The real debate is then not whether natural law exists objectively and can be invoked to guide public policy. The debate is about who is right about what natural law prescribes.

And, of course, the more fundamental debate is about the Source of the natural law that everyone-- everyone-- invokes.

To deny the existence of God is to take oneself out of any rational discussion of human rights. The denial of God is a denial of objective right and wrong, of any sort. 


  1. Michael,

    You should be charged with larceny for taking two perfectly good words such as 'natural' and 'objective', and giving them a new meaning; 'God-given'.

    If you mean 'God-given'', then you should use that word. Then at least your thread would make some sense. I'd agree with you that if you deny the existence of God, then you've removed yourself from debate about 'God-given moral law'.

    But there's no God, so there's no God-given moral law. Moral law is devised by humans to fit human needs. Pretending that a deity has ordained human moral laws to give it weight it doesn't deserve is just nonsense.

    Moral laws have varied over time and cultures. In the !San people (hunter-gatherers) it was considered entirely moral for new mothers to kill the second of twins or any malformed newborn babies because in nomadic societies it was necessary for the woman to carry her child from place to place for at least the first 4 years.

    'Natural' sounds wholesome and to be desired, doesn't it? Arsenic, too, is natural, but I wouldn't recommend it. Anyway, it should be 'supernatural moral law'

    1. "Objective" in this context means having existence independent of human opinions.

      "Natural" means existence in the natural world.

      Atheists inherently deny the existence of objective natural law.

      Based on your comment, it seems they deny logic too.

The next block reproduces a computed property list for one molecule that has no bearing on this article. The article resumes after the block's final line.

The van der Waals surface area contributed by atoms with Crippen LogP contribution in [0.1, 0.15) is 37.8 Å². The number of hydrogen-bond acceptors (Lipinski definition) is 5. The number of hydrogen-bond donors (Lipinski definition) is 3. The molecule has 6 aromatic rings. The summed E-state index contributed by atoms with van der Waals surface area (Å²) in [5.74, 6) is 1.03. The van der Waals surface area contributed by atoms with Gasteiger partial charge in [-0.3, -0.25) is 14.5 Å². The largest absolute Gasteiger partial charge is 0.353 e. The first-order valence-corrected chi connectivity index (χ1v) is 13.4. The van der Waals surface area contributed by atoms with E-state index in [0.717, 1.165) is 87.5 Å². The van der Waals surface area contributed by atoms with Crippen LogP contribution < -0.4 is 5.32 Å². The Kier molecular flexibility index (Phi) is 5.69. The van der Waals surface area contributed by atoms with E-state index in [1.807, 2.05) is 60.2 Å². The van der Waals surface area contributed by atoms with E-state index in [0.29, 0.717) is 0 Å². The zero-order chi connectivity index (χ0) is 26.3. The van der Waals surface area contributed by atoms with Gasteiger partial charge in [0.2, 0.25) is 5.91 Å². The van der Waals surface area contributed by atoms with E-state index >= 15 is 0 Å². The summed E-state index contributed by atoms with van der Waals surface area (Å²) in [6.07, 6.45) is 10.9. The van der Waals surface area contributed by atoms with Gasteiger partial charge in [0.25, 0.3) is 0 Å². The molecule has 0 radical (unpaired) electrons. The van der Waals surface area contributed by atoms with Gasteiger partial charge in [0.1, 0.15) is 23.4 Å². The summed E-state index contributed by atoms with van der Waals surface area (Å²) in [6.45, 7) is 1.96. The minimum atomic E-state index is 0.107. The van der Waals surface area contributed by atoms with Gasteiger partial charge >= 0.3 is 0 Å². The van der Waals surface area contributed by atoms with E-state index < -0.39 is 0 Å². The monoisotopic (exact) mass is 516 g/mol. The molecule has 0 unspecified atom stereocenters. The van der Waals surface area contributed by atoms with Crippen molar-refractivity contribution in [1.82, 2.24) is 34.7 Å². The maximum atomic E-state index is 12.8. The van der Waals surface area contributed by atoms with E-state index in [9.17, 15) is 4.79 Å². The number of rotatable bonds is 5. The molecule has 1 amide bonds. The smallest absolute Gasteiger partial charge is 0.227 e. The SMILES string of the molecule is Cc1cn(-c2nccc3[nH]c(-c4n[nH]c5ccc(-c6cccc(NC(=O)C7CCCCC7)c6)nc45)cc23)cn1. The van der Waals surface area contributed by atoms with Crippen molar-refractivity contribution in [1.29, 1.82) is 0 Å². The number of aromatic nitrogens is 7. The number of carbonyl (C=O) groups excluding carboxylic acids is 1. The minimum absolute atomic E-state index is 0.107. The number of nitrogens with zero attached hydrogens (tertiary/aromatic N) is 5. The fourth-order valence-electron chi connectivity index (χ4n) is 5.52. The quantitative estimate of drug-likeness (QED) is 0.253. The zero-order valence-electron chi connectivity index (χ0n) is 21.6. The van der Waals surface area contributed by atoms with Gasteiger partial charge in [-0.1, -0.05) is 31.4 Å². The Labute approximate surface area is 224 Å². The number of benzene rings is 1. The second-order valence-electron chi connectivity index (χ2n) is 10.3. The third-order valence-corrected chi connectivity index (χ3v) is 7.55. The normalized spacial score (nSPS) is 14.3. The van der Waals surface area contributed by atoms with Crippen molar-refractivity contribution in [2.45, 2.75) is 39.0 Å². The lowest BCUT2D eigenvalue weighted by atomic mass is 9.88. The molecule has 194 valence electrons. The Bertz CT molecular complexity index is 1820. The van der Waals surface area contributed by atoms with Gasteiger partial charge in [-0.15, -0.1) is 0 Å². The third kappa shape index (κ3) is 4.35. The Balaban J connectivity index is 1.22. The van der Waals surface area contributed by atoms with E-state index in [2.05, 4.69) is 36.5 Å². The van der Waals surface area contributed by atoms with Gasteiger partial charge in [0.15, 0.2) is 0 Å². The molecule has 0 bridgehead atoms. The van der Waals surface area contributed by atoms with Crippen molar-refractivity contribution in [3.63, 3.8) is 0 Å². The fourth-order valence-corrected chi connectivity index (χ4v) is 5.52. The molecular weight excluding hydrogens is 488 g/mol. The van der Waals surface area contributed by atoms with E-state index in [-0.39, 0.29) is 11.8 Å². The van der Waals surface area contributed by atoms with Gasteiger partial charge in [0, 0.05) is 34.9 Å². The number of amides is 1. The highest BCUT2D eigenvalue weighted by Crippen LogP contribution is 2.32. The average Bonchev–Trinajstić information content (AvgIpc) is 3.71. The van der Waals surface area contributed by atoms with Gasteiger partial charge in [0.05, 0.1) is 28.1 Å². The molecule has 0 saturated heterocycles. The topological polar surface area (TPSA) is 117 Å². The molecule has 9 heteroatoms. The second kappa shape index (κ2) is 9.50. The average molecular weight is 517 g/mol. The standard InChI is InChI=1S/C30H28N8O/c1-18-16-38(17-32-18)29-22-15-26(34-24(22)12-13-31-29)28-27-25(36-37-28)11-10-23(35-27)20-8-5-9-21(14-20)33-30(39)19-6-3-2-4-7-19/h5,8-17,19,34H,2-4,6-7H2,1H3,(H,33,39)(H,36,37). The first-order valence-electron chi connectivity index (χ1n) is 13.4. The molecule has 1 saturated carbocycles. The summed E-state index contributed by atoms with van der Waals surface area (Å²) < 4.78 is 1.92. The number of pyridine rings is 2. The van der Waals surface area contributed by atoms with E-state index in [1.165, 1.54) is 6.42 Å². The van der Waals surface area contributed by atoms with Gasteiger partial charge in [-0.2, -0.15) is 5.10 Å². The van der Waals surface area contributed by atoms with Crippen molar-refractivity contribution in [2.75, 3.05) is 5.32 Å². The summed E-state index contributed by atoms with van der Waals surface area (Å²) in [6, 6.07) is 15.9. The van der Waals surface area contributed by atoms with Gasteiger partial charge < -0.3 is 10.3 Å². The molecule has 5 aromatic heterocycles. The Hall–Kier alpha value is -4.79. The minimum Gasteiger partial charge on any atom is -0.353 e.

2. Michael,

      Your definitions are nonsense. You can't use the word you're defining as part of its definition. And atheists don't deny objective natural law. They just don't use your peculiar definitions of 'objective' and 'natural'. If you mean 'God-given' to convey the idea that human laws, somehow somewhere somewhen for unknown reasons and by unknown mechanisms, arose independently of human thought and actions, then you need to use the appropriate words. Expropriating words with perfectly understood meanings and giving them novel meanings 'in this context' is just Orwellian.

  2. The hypothesis of objective moral law is undermined by the fact that what is considered moral is constantly evolving. Every time a Christian draws a picture or takes a photograph they are breaking the Second Commandment, and I’m happy this commandment is so easily and universally ignored. We have outgrown the silly rules of the Bible. As a matter of fact, commandments 6, 8, and 9 are the only commandments that can be found in the laws of any Western democracy, the rest of them have been abandoned for the notion of liberty.

    With the general population ~10% atheist, and the prison population ~0.2% atheist, it’s impossible to say that belief in natural law or God given law has any positive effect on morality.

    A much better explanation for our morality is Darwinian selection. Our moral landscape looks exactly like what you would expect it to if it evolved naturally. We see rudimentary morality everywhere in the animal kingdom, from piranhas not eating each other too chimps comforting an upset relative. In many cases these behaviors can be shown to have a direct effect on the fitness of individuals and populations. Of course our morality is also shaped by the hugely complicating influences of language, culture, and technology; even so we see ranges of behavior in humans not at all unlike the ranges of behavior in other animals.

    Unfortunately reality isn’t formed around what you would like to be true, it’s determined by the explanatory models that mathematically best fit the observed data.